Wednesday, June 19, 2013

Workday Wednesday: Fred Belair, Michigan Bound

As an unmarried young man in his 20s, my grandfather Fred Belair worked in the USA. I found three records at Ancestry.ca that place him in Michigan during the second decade of the 20th century.

Many years ago, my grandfather told me that he worked in the shipyards of Wisconsin and Minnesota in the 1910s or 1920s, or even possibly during World War I (I’ve forgotten that detail). So far, I haven’t found any border crossing manifests or other documents that confirm his recollections.

Record No. 1

red Belair's record of arrival in Sault Ste Marie in 1910
Fred Belair's record of arrival in Sault Sainte Marie, Michigan, USA, 1910

On 27 October 1910, Fred arrived in Sault Sainte Marie, Michigan. He was 19 years old (he was actually 20, and about to turn 21 within two months) and a laborer. His last residence was “Cash Bay [Cache Bay], Ontario”, he had never previously been in the USA, and he planned to “Seek work” in the Soo [Sault Sainte Marie], Michigan. He paid his own passage. Personal characteristics include height (5’6”), complexion (fair), hair (red) and eyes (grey).1

I remember my Pépère Fred telling me that he had worked in the US, but I don’t recall him ever telling me that he worked in Michigan. I also didn’t know that he had been in Cache Bay, near North Bay, Ontario. If he was a laborer here, he might have worked for the Canadian Pacific Railway, or perhaps in the lumber and pulp and paper industries.

Record No. 2

Fred Belair's record of arrival in Sault Ste Marie in 1912
Fred Belair's record of arrival in Sault Sainte Marie, Michigan, USA, 1912

On 17 June 1912, Fred arrived in Sault Sainte Marie, Michigan. He declared he was 22 years old, a laborer, and that his last residence was Ruel, Ontario. He was previously in the USA from 1911 to February 1912 in “Soo [Sault Ste Marie], Michigan”. His destination was the American Hotel in Sault Sainte Marie, and he was there “To visit; may remain & look for work”. Again, he paid his own passage. Personal characteristics include height (5’6”), complexion (fair), hair (brown) and eyes (blue).2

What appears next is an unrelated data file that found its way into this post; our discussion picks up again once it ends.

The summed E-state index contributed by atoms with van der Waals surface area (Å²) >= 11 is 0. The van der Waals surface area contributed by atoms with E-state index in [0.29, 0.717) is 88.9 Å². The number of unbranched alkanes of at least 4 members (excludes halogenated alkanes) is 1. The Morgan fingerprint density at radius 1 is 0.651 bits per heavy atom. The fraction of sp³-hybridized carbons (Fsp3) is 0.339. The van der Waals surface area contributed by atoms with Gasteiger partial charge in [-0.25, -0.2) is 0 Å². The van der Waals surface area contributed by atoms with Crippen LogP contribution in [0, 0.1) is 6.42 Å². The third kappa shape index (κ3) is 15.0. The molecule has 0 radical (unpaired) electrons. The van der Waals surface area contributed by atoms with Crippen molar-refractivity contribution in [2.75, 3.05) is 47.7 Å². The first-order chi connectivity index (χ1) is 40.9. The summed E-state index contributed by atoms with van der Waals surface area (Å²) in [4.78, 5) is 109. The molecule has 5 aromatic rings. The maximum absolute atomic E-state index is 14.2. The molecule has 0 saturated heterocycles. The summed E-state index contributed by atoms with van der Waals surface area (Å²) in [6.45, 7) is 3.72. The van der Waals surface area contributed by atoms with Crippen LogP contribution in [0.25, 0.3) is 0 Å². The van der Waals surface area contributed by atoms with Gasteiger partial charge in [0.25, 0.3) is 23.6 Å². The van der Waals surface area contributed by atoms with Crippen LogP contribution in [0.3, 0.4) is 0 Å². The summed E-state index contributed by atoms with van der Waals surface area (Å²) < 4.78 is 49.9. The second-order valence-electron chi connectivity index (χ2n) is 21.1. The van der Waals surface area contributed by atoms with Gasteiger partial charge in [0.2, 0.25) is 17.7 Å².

Curious about this “American Hotel”, I turned to the 1911-1912 Sault Sainte Marie city directory at Ancestry.ca.3 I found that the hotel is located at 306 Magazine Street and the proprietor was a certain Achille Corriveau. At this point, I wondered if my grandfather chose this particular hotel because he knew it was run by someone with a French name, and/or if someone back home (maybe a work buddy) told him that the American was a good place for French-speaking workers from Canada to get a room.

I knew that my grandfather worked on the railroad in Ontario (possibly in Ramore, east of Timmins) in the 1920s, but it’s looking like he worked for the railroad even earlier than that, from details found in the records no. 1 and 2. For example, Fred declared that his last place of residence was “Ruel, Ont.” Even though I’m originally from Ontario, I’ve never heard of Ruel. After a bit of checking around on the Internet, I found that Ruel is located more or less in the forest east of Highway 144 about half way between Sudbury and Timmins. Ruel has been around since at least 1911 when it was a subdivision and a siding with the Canadian Northern Ontario Railway.4 I suppose that since Fred was in Ruel, he presumably worked for the CNOR.